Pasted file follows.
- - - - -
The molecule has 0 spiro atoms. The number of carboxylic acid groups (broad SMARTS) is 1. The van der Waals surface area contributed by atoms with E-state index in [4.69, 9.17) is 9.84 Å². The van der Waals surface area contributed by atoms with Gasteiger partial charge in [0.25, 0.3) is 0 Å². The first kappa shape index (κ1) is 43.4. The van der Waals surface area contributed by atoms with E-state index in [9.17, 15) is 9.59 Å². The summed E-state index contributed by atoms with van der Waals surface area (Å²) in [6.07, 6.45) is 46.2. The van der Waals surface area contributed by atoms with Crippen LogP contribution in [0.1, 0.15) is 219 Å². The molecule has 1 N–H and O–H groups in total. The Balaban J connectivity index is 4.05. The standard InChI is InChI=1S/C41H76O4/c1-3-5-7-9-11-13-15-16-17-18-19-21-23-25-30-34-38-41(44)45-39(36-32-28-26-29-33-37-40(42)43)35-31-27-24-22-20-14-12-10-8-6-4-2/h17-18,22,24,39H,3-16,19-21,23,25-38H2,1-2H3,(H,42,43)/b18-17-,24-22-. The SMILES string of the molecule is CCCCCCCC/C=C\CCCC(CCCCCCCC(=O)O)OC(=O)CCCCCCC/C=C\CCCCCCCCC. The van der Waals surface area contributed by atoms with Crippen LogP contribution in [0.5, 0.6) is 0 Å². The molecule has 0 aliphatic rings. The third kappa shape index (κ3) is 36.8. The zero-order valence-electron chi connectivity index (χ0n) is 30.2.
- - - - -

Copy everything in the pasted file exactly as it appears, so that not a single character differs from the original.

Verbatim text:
The molecule has 0 spiro atoms. The number of carboxylic acid groups (broad SMARTS) is 1. The van der Waals surface area contributed by atoms with E-state index in [4.69, 9.17) is 9.84 Å². The van der Waals surface area contributed by atoms with Gasteiger partial charge in [0.25, 0.3) is 0 Å². The first kappa shape index (κ1) is 43.4. The van der Waals surface area contributed by atoms with E-state index in [9.17, 15) is 9.59 Å². The summed E-state index contributed by atoms with van der Waals surface area (Å²) in [6.07, 6.45) is 46.2. The van der Waals surface area contributed by atoms with Crippen LogP contribution in [0.1, 0.15) is 219 Å². The molecule has 1 N–H and O–H groups in total. The Balaban J connectivity index is 4.05. The standard InChI is InChI=1S/C41H76O4/c1-3-5-7-9-11-13-15-16-17-18-19-21-23-25-30-34-38-41(44)45-39(36-32-28-26-29-33-37-40(42)43)35-31-27-24-22-20-14-12-10-8-6-4-2/h17-18,22,24,39H,3-16,19-21,23,25-38H2,1-2H3,(H,42,43)/b18-17-,24-22-. The SMILES string of the molecule is CCCCCCCC/C=C\CCCC(CCCCCCCC(=O)O)OC(=O)CCCCCCC/C=C\CCCCCCCCC. The van der Waals surface area contributed by atoms with Crippen LogP contribution in [0.5, 0.6) is 0 Å². The molecule has 0 aliphatic rings. The third kappa shape index (κ3) is 36.8. The zero-order valence-electron chi connectivity index (χ0n) is 30.2.